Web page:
Ansel Elgort gives Oscar caliber performance in 'The Fault In Our Stars'

Sat. June 7, 2014 8:21 AM by Gregg Shapiro

ansel elgort and shailene woodley

photo credit // fox 2000
It's hard to find fault with John Boone's big screen adaptation of John Green's Y/A novel masterwork The Fault In Our Stars (Fox 2000). As faithful as a two hour movie can be to the near-epic tome on which it is based, The Fault In Our Stars is a luminous cinematic tragedy, falling somewhere between Love Story and Terms of Endearment.

Like the book, the movie version eases us into the looming trauma with humor. It's an effective device in putting the viewer at ease while introducing us to the characters. Main character/narrator Hazel (Shailene Woodley) attends a cancer support group, oxygen tank in tow, at the urging of her concerned and caring parents Frannie (Laura Dern) and Michael (Sam Trammell), who think she's depressed. Their nudging pays off because Hazel meets the charismatic Augustus (Ansel Elgort), who lost half a leg to osteosarcoma, and her life is forever altered.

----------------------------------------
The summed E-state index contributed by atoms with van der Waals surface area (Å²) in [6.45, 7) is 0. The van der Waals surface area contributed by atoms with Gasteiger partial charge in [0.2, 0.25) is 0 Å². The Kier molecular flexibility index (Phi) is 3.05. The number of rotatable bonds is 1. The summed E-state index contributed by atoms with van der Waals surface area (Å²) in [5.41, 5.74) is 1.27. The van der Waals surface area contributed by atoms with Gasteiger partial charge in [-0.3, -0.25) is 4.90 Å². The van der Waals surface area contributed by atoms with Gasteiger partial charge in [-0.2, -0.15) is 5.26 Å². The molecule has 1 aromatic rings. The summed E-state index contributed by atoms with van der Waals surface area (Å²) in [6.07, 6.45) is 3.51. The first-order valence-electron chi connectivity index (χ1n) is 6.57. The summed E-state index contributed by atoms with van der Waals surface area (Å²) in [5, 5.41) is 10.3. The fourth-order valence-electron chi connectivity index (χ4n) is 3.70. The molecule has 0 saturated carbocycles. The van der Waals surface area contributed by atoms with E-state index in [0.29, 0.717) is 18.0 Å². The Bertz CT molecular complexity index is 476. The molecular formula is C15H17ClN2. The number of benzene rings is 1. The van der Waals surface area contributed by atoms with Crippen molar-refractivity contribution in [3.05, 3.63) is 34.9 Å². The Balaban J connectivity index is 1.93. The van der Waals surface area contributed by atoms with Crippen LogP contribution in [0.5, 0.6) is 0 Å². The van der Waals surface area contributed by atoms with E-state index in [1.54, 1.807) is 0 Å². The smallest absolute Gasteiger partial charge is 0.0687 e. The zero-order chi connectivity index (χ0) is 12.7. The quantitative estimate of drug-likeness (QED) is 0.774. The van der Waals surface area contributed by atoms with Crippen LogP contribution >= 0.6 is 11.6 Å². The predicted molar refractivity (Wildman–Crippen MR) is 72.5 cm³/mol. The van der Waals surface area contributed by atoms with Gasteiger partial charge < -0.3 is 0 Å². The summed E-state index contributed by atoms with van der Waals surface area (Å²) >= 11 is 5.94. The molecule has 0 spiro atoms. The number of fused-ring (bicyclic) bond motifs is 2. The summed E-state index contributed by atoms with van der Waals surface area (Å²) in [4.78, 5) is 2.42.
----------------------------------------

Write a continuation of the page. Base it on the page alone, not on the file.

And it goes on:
Getting better acquainted via texts (presented animatedly on screen), through the books they share and the movies they watch, Hazel and Augustus fall in love before our eyes. Before you can say "make a wish," the pair is bound for Amsterdam where they hope to get answers from reclusive writer Peter Van Houten (Willem Dafoe) about some of the mysteries surrounding his one and only book.

This is the proverbial beginning of the end. After sharing a romantic dinner and a night of intimacy, the trip reaches near-catastrophic levels on a few occasions. Once back home in Indiana, things take a sharp turn for the worse and the waterworks begin. If you are prepared for what follows – including the gas station scene – then you will be better able to appreciate the film as a whole, including the breathtaking performances.

Woodley has already proven herself to be a rising star, on par with Jennifer Lawrence, in films ranging from The Descendants to Divergent. But the real star of the show – especially judging by the squeals, swoons and sighs of the tween/teen girls and gay guys in the audience at the screening – and rightfully so, is Elgort. This is a breakout performance comparable to Brad Pitt in Thelma and Louise. You never doubt his character for a second and his performance, as well as Woodley's, is Oscar caliber.

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